I think the step one is have a good team. So I mean we've got a fantastic we don't have a big team you know there's literally like four of us but we're a very close team and each person brings their own elements of success for the exchange.

So I think first look internal and make sure you've got the right team driving the exchange for the right values because an Internet exchange is more around making the world a better place and being able to have Internet access for everyone.

So it's around that first before having to look at how much revenue you could possibly generate from it and in NAP Africa's case we do it for free so absolutely no charge and when we started it a lot of people thought we were absolutely out of our minds and today we've got you know one of the largest instant exchanges in the world and behind that is one of the largest data center companies.

So you know it's actually just a culminated into a massive amount of success.

So that's the first part and the second side is around having a look at your community.

So stay really close to your community.

It is a community and which is the best part about an Internet exchange is your members are your friends and keeping that in mind help them grow their businesses.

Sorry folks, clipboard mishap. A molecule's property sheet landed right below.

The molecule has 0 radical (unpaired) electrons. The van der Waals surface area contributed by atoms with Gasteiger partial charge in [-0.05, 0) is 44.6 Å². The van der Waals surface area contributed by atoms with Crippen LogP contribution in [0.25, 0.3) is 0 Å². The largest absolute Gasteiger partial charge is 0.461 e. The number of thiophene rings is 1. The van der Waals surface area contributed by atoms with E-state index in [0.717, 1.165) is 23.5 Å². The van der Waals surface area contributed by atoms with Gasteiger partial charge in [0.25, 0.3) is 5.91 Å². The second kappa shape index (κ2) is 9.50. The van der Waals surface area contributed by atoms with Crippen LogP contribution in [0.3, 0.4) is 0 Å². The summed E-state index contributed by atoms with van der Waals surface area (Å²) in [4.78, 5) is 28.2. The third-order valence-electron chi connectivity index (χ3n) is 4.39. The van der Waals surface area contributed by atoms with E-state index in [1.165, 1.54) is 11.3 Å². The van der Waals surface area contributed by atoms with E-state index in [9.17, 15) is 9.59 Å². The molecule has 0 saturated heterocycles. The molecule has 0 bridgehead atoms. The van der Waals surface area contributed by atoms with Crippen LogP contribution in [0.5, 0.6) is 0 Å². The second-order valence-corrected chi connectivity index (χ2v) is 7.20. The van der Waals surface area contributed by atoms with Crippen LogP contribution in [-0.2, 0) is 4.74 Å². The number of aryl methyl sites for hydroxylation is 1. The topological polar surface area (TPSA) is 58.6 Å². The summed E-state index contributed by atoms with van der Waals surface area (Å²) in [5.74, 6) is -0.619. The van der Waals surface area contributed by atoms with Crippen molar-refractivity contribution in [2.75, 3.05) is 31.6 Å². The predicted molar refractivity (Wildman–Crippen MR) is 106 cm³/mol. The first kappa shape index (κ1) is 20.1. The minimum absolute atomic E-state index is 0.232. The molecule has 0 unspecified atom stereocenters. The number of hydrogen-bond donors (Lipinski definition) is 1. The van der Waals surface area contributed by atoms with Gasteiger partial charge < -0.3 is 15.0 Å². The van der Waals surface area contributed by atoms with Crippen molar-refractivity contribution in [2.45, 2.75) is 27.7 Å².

So don't just sit there and get them connected and say you know I mean NAP Africa we've got a saying where it's connect and never forget.

So we never forget our members.

We make sure that everyone is constantly going especially members who are sitting far away from South Africa you know let them know what's happening.

You guys see the news but what is really happening on the ground and constantly communicating that and be that trusted source to your members.

That's great, that's great. Tell us a little more about Terraco, the data center that hosts it and how Terraco has changed over the years.

Terraco, we were the first neutral co-location and still funny enough are the only neutral co -location operator in South Africa and so pretty much it's 11 years old now.

We started out of a storeroom so in Cape Town.